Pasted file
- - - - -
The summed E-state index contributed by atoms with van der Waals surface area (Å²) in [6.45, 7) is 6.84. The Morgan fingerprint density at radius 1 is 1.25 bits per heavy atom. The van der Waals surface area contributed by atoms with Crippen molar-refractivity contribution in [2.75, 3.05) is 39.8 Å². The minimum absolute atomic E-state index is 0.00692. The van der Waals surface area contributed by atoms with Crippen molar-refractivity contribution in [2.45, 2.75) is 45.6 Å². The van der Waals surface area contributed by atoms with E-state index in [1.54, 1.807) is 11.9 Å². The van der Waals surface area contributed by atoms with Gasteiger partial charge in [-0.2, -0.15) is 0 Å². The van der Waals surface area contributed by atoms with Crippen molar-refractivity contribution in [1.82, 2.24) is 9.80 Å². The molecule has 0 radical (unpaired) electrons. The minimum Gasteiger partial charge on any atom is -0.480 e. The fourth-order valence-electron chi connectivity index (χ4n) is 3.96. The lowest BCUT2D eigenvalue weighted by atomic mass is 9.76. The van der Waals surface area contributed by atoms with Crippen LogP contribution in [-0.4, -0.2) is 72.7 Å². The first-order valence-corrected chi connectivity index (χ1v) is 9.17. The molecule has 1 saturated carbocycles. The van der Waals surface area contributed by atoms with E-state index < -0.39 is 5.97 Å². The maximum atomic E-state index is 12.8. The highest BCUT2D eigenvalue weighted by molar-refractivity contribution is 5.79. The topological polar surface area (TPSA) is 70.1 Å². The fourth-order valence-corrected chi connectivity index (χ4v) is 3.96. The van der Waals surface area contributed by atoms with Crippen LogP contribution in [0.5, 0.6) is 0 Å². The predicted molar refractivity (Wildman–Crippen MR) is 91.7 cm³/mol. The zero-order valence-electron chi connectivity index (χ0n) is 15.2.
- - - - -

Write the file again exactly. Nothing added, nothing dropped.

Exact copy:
The summed E-state index contributed by atoms with van der Waals surface area (Å²) in [6.45, 7) is 6.84. The Morgan fingerprint density at radius 1 is 1.25 bits per heavy atom. The van der Waals surface area contributed by atoms with Crippen molar-refractivity contribution in [2.75, 3.05) is 39.8 Å². The minimum absolute atomic E-state index is 0.00692. The van der Waals surface area contributed by atoms with Crippen molar-refractivity contribution in [2.45, 2.75) is 45.6 Å². The van der Waals surface area contributed by atoms with E-state index in [1.54, 1.807) is 11.9 Å². The van der Waals surface area contributed by atoms with Gasteiger partial charge in [-0.2, -0.15) is 0 Å². The van der Waals surface area contributed by atoms with Crippen molar-refractivity contribution in [1.82, 2.24) is 9.80 Å². The molecule has 0 radical (unpaired) electrons. The minimum Gasteiger partial charge on any atom is -0.480 e. The fourth-order valence-electron chi connectivity index (χ4n) is 3.96. The lowest BCUT2D eigenvalue weighted by atomic mass is 9.76. The van der Waals surface area contributed by atoms with Crippen LogP contribution in [-0.4, -0.2) is 72.7 Å². The first-order valence-corrected chi connectivity index (χ1v) is 9.17. The molecule has 1 saturated carbocycles. The van der Waals surface area contributed by atoms with E-state index < -0.39 is 5.97 Å². The maximum atomic E-state index is 12.8. The highest BCUT2D eigenvalue weighted by molar-refractivity contribution is 5.79. The topological polar surface area (TPSA) is 70.1 Å². The fourth-order valence-corrected chi connectivity index (χ4v) is 3.96. The van der Waals surface area contributed by atoms with Crippen LogP contribution in [0.5, 0.6) is 0 Å². The predicted molar refractivity (Wildman–Crippen MR) is 91.7 cm³/mol. The zero-order valence-electron chi connectivity index (χ0n) is 15.2.